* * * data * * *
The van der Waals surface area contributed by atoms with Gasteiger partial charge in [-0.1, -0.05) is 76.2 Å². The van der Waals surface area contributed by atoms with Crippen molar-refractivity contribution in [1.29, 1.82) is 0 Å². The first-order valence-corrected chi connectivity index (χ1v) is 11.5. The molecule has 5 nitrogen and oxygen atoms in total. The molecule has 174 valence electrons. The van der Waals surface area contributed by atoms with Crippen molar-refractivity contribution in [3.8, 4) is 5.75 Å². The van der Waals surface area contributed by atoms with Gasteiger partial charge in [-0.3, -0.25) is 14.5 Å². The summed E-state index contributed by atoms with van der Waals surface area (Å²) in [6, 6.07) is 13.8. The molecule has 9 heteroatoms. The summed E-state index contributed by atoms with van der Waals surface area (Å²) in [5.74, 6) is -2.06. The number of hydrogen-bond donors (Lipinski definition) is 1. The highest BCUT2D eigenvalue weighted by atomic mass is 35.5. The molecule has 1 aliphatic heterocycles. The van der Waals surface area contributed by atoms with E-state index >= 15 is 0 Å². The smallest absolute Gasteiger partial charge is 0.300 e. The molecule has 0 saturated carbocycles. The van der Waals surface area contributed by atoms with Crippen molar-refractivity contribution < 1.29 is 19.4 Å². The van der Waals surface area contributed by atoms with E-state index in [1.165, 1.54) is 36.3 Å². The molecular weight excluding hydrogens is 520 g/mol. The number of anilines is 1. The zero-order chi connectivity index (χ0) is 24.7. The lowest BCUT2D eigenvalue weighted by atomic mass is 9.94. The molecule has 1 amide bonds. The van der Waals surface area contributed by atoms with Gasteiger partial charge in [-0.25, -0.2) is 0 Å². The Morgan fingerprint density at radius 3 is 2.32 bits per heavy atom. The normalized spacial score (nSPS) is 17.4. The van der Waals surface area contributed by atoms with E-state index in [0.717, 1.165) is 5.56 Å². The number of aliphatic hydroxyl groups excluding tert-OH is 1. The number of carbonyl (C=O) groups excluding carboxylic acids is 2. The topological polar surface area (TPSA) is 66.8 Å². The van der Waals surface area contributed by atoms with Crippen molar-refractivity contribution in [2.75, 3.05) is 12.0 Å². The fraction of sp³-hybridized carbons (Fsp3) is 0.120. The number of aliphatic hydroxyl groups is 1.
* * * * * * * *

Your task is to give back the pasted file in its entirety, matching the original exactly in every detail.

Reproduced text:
The van der Waals surface area contributed by atoms with Gasteiger partial charge in [-0.1, -0.05) is 76.2 Å². The van der Waals surface area contributed by atoms with Crippen molar-refractivity contribution in [1.29, 1.82) is 0 Å². The first-order valence-corrected chi connectivity index (χ1v) is 11.5. The molecule has 5 nitrogen and oxygen atoms in total. The molecule has 174 valence electrons. The van der Waals surface area contributed by atoms with Crippen molar-refractivity contribution in [3.8, 4) is 5.75 Å². The van der Waals surface area contributed by atoms with Gasteiger partial charge in [-0.3, -0.25) is 14.5 Å². The summed E-state index contributed by atoms with van der Waals surface area (Å²) in [6, 6.07) is 13.8. The molecule has 9 heteroatoms. The summed E-state index contributed by atoms with van der Waals surface area (Å²) in [5.74, 6) is -2.06. The number of hydrogen-bond donors (Lipinski definition) is 1. The highest BCUT2D eigenvalue weighted by atomic mass is 35.5. The molecule has 1 aliphatic heterocycles. The van der Waals surface area contributed by atoms with E-state index >= 15 is 0 Å². The smallest absolute Gasteiger partial charge is 0.300 e. The molecule has 0 saturated carbocycles. The van der Waals surface area contributed by atoms with Crippen molar-refractivity contribution < 1.29 is 19.4 Å². The van der Waals surface area contributed by atoms with E-state index in [1.165, 1.54) is 36.3 Å². The molecular weight excluding hydrogens is 520 g/mol. The number of anilines is 1. The zero-order chi connectivity index (χ0) is 24.7. The lowest BCUT2D eigenvalue weighted by atomic mass is 9.94. The molecule has 1 amide bonds. The van der Waals surface area contributed by atoms with Gasteiger partial charge in [-0.25, -0.2) is 0 Å². The Morgan fingerprint density at radius 3 is 2.32 bits per heavy atom. The normalized spacial score (nSPS) is 17.4. The van der Waals surface area contributed by atoms with E-state index in [0.717, 1.165) is 5.56 Å². The number of aliphatic hydroxyl groups excluding tert-OH is 1. The number of carbonyl (C=O) groups excluding carboxylic acids is 2. The topological polar surface area (TPSA) is 66.8 Å². The van der Waals surface area contributed by atoms with Crippen molar-refractivity contribution in [2.75, 3.05) is 12.0 Å². The fraction of sp³-hybridized carbons (Fsp3) is 0.120. The number of aliphatic hydroxyl groups is 1.